The tank itself is pretty chunky and the drip tip is very wide in order to deliver the biggest hit possible. This isn’t meant for beginners, this is a setup for an experienced vaper, for those that know they difference between a mouth and lung hit, basically. If you’re cool with all that and have setup a tank like this before, you’ll be fine. But if this is your first tank, well, you might want to start a little smaller; maybe check out the Nautilus Mini.
Dismantling the Atlantis in order to put juice it can be tricky, so be prepared for a battle the first time you attempt to open it. As per usual, you unscrew the bottom portion of the tank and refill from there. However, unlike previous Aspire tanks, the Nautilus, for instance, this one is INCREDIBLY difficult to get off –– so be warned. It does get easier with time, though, which is something. But still I can’t help but think this is something that should have been addressed during R&D; opening a tank is something you do quite often, so making the process as painless as possible should be high on the agenda. This, along with the lack of information in the packaging, are two of the biggest drawbacks of this setup.
Aspire Atlantis Review V2: Need To Know
I’m going to keep this section simple, as I’ve outlined most of it above.
- This is a lung-hot setup, meaning it is only suitable for those that, when they vape, inhale from their lungs, not their mouth.
- This isn’t for beginners; you’ll need some knowledge and some decent hardware to get the most out of this tank.
- If you’re unsure about how to set it up, please do check an online user guide.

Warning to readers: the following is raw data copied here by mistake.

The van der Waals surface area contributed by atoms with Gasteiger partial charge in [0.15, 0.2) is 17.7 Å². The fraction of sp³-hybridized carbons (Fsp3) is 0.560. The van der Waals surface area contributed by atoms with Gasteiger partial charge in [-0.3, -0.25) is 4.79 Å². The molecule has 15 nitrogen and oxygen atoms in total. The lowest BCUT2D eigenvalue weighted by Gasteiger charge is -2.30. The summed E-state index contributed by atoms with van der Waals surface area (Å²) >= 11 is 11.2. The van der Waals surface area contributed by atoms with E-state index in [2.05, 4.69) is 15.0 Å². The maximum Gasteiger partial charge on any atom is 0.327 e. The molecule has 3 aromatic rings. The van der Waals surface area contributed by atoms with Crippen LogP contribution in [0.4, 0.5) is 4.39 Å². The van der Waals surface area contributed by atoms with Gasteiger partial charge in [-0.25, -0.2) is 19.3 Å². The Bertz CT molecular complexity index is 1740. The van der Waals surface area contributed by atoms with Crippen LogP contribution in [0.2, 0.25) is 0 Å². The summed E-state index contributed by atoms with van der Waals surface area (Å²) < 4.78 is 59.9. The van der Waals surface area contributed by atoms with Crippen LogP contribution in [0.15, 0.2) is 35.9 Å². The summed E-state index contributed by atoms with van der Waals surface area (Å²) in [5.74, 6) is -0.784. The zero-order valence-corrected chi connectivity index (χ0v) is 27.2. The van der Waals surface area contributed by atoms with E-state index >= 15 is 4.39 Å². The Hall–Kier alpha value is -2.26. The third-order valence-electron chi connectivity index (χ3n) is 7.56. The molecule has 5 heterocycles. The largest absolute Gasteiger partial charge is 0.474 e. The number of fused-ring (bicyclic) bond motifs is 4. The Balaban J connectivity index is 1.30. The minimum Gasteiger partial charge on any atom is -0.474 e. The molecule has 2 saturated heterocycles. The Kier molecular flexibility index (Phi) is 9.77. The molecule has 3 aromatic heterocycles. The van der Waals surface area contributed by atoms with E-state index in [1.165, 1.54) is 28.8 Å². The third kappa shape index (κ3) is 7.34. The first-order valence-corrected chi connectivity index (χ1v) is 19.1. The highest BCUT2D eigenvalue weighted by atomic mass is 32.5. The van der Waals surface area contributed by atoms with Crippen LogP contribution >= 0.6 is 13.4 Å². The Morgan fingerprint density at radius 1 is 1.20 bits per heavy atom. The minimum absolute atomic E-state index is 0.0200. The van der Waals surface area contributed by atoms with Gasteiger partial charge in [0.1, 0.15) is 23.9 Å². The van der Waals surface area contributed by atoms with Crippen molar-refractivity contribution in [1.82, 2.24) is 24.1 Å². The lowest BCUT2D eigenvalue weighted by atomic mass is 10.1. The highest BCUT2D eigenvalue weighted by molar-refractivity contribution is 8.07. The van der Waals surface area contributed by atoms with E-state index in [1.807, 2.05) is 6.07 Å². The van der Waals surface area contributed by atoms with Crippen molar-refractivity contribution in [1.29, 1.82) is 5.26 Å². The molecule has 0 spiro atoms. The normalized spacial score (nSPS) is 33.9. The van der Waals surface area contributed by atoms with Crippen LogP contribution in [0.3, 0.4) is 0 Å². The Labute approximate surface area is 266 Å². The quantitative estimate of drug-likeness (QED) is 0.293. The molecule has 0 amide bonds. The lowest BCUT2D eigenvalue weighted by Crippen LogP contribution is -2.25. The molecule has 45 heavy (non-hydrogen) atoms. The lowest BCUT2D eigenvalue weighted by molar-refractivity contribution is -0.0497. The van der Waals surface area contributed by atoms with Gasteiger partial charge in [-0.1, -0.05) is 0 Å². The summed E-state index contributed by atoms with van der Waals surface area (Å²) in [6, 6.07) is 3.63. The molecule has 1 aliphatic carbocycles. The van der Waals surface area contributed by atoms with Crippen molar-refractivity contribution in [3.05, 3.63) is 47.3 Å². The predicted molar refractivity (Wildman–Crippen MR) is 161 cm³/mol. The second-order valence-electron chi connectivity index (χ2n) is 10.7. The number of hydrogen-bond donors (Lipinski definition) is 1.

- To use this tank you will need a battery that can kick out AT LEAST 20W.
Aspire Atlantis V2 Review: Performance
Once everything is set up and you have a decent juice inside, the Aspire Atlantis hits like an absolute champ. Big flavour. HUGE clouds. It does take a while for the coil to settle down, so expect a bit of hear and bubbling at first. This happens with most sub-ohm tanks in my experience, so it’s not anything to worry about; give it an hour or two and it’ll settle down. Dry hits do happen on higher setting, and if you’re rocking a PG heavy mix. For the most part though –– and for the price –– the performance you get out of the Atlantis is pretty much unparalleled. The flavours you get from it are immense, clear and easily on a par with more expensive setups. There was a lot of hype surrounding the tank and, for the most part, the Atlantis really does live up to expectations. It nails are the core things a tank should do and excels in a few important areas, notably flavour and cloud production. Aspire Atlantis Review: Key Specs & Features
- 1 x Atlantis Tank
- 1 x Replacement Glass Tube
- 1 x Replacement Atomizer – 0.5ohm
- Wire made in the USA
- Stainless Steel Design
- Patented Aspire BVC Technology
- Sub Ohm (0.5 ohm) Coil
- Coil compatible with wattage from 20-30Watts
- Great taste
- Upgraded adjustable airflow system, mimics RDA airflow
- Unique anti-leakage design
- Specially designed stainless steel drip tip
- Replaceable high quality pyrex tank
Aspire Atlantis V2 Review: Verdict
For the price –– £20 to £30, depending on where you look –– it is nearly impossible to fault the Aspire Atlantis. It looks awesome, kicks out nuclear apocalypse-sized clouds and is a master at flavour fidelity. In this respect the Atlantis is nearly perfect for 99.9% of people: it’s cheap, has great features and vapes like a champ. The only downside, for me, at least, is that it is extremely difficult to open and there are no instructions in the pack. Thankfully, the tank is pretty much plug and play, so if you’ve used an Aspire tank before you’ll know exactly what to do. But I’m thinking about the novice vaper here, those that haven’t used one before. For those guys, and there are plenty out there, this was a pretty erroneous omission for Aspire to make. Other than that, hat’s off –– this thing is bloody great!